Former AGs Seek Pardon |for Former Ala. Governor

     (CN) – One hundred and twelve former state attorneys general have asked President Barack Obama to pardon former Alabama Gov. Don Siegelman, who is close to completing a six-and-a-half year stretch in prison for bribery and obstruction of justice.
     The bipartisan group says in a letter delivered to the White House on Wednesday that Siegelman’s conviction a decade ago is both “unjust” and “continues to eat away at the integrity of the justice system.”
     “Many legal scholars as well as the public at large believe that the prosecution of Gov. Siegelman was a perversion of justice,” the letter says.
     Siegelman was convicted in 2006 of charges that he sold a seat on a state regulatory board in exchange for a $500,000 donation that the governor purportedly wanted to use to further his goal of establishing a state lottery.
     He was also convicted of trying to obstruct the investigation into those charges.
     Since then, former attorneys general have been diligently working on the case. In 2008, 44 attorneys general prevailed upon the House Judiciary Committee to initiate a report on Siegelman’s trial and conviction. On the heels of that effort, 75 attorneys general wrote the office of the U.S. attorney general on the former governor’s behalf, and numerous legal briefs have been filed al lthe way up to the Supreme Court.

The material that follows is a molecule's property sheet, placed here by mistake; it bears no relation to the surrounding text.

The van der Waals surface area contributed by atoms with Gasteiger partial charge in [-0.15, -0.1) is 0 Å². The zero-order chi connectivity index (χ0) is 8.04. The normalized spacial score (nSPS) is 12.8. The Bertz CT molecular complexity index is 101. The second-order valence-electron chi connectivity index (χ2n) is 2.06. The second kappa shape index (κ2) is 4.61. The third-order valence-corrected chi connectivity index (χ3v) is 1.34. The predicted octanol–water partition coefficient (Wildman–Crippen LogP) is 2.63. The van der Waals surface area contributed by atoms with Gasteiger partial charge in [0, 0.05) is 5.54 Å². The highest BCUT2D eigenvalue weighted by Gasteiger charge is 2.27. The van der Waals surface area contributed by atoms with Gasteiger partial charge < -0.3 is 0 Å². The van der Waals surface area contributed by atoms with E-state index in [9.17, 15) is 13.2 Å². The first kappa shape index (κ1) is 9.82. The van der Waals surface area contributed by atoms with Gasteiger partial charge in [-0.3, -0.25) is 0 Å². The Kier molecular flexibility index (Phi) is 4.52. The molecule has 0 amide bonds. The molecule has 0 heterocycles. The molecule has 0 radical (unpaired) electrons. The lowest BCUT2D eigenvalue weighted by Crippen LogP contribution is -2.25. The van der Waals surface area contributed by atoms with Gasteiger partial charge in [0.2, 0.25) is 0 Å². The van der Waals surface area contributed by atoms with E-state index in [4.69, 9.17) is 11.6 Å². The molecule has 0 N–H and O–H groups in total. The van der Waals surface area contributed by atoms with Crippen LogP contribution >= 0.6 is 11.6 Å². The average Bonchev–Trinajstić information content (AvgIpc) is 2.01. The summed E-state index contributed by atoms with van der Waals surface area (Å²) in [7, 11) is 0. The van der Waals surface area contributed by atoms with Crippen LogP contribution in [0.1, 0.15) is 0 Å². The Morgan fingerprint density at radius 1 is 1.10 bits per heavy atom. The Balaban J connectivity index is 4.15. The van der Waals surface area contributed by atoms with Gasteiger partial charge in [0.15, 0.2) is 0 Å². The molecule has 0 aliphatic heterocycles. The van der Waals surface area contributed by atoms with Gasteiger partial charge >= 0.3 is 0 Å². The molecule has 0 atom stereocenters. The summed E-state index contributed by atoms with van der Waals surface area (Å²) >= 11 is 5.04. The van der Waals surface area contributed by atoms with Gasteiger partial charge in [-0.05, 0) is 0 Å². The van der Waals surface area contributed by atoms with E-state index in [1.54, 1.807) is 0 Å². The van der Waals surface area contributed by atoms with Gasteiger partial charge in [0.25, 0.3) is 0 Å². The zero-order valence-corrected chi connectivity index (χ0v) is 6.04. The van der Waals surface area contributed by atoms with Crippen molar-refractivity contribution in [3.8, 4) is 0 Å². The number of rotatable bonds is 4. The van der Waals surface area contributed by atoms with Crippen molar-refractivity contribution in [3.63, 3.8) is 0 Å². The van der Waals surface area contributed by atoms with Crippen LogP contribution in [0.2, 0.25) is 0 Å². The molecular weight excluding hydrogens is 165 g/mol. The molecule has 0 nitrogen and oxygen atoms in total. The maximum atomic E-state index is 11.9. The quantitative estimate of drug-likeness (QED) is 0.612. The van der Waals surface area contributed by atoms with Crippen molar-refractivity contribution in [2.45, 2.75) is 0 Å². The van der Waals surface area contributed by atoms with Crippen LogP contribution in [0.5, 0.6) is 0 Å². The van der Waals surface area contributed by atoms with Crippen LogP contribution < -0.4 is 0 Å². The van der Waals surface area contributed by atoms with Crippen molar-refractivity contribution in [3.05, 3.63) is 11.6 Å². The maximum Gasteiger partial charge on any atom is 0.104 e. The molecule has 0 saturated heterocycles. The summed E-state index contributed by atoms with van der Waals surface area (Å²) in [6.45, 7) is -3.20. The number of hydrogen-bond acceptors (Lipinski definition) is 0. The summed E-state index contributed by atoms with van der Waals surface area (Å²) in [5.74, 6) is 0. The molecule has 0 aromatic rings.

Supporters of Siegelman, the last Democrat to have been elected governor of Alabama, claim the evidence against him was questionable and circumstantial at best. They also insist that he did not personally benefit from the alleged quid-pro-quo.
     “The record in the Siegelman case is replete with evidence that Gov. Siegelman was the subject of an unjust, politically selective prosecution,” former New York Attorney General Bob Abrams told Courthouse News Wednesday afternoon. “This case should be deeply troubling to anyone interested in the fair administration of justice.”
     In January, the U.S. Supreme Court declined to hear Siegelman’s appeal. Last year, the 11th Circuit rejected his request for a new trial or sentencing hearing.
     Abrams said with the high court’s denial of certiorari in the case, Siegelman’s judicial opportunities to gain redress have been exhausted.
     “The judicial door is closed,” Abrams said. “Now it’s up to the president to take action.”

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